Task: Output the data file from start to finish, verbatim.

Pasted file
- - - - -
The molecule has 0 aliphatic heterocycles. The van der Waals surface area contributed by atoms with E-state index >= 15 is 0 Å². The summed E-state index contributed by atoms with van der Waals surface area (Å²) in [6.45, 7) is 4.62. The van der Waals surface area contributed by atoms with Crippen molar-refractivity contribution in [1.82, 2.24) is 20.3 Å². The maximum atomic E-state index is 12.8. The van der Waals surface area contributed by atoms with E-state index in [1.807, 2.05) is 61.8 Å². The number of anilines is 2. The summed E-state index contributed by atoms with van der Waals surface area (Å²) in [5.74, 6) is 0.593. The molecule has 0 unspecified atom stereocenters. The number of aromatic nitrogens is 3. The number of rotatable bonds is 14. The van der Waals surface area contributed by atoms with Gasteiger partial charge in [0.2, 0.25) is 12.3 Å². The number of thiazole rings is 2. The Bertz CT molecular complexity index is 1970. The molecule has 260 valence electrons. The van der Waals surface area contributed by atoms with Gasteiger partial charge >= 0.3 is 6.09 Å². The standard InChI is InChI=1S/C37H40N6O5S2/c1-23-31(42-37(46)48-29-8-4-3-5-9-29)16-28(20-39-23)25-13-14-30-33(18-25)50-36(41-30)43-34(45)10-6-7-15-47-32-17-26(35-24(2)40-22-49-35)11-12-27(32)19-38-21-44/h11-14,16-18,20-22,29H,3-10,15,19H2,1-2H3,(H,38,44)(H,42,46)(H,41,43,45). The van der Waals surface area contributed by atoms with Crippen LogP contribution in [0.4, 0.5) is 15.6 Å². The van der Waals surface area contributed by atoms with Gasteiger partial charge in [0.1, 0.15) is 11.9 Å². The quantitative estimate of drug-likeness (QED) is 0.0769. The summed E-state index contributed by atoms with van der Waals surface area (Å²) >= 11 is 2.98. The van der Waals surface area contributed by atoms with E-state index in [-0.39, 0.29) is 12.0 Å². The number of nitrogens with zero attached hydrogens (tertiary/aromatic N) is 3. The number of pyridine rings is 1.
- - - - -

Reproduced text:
The molecule has 0 aliphatic heterocycles. The van der Waals surface area contributed by atoms with E-state index >= 15 is 0 Å². The summed E-state index contributed by atoms with van der Waals surface area (Å²) in [6.45, 7) is 4.62. The van der Waals surface area contributed by atoms with Crippen molar-refractivity contribution in [1.82, 2.24) is 20.3 Å². The maximum atomic E-state index is 12.8. The van der Waals surface area contributed by atoms with E-state index in [1.807, 2.05) is 61.8 Å². The number of anilines is 2. The summed E-state index contributed by atoms with van der Waals surface area (Å²) in [5.74, 6) is 0.593. The molecule has 0 unspecified atom stereocenters. The number of aromatic nitrogens is 3. The number of rotatable bonds is 14. The van der Waals surface area contributed by atoms with Gasteiger partial charge in [0.2, 0.25) is 12.3 Å². The number of thiazole rings is 2. The Bertz CT molecular complexity index is 1970. The molecule has 260 valence electrons. The van der Waals surface area contributed by atoms with Gasteiger partial charge >= 0.3 is 6.09 Å². The standard InChI is InChI=1S/C37H40N6O5S2/c1-23-31(42-37(46)48-29-8-4-3-5-9-29)16-28(20-39-23)25-13-14-30-33(18-25)50-36(41-30)43-34(45)10-6-7-15-47-32-17-26(35-24(2)40-22-49-35)11-12-27(32)19-38-21-44/h11-14,16-18,20-22,29H,3-10,15,19H2,1-2H3,(H,38,44)(H,42,46)(H,41,43,45). The van der Waals surface area contributed by atoms with Crippen LogP contribution in [0.4, 0.5) is 15.6 Å². The van der Waals surface area contributed by atoms with Gasteiger partial charge in [0.1, 0.15) is 11.9 Å². The quantitative estimate of drug-likeness (QED) is 0.0769. The summed E-state index contributed by atoms with van der Waals surface area (Å²) >= 11 is 2.98. The van der Waals surface area contributed by atoms with E-state index in [-0.39, 0.29) is 12.0 Å². The number of nitrogens with zero attached hydrogens (tertiary/aromatic N) is 3. The number of pyridine rings is 1.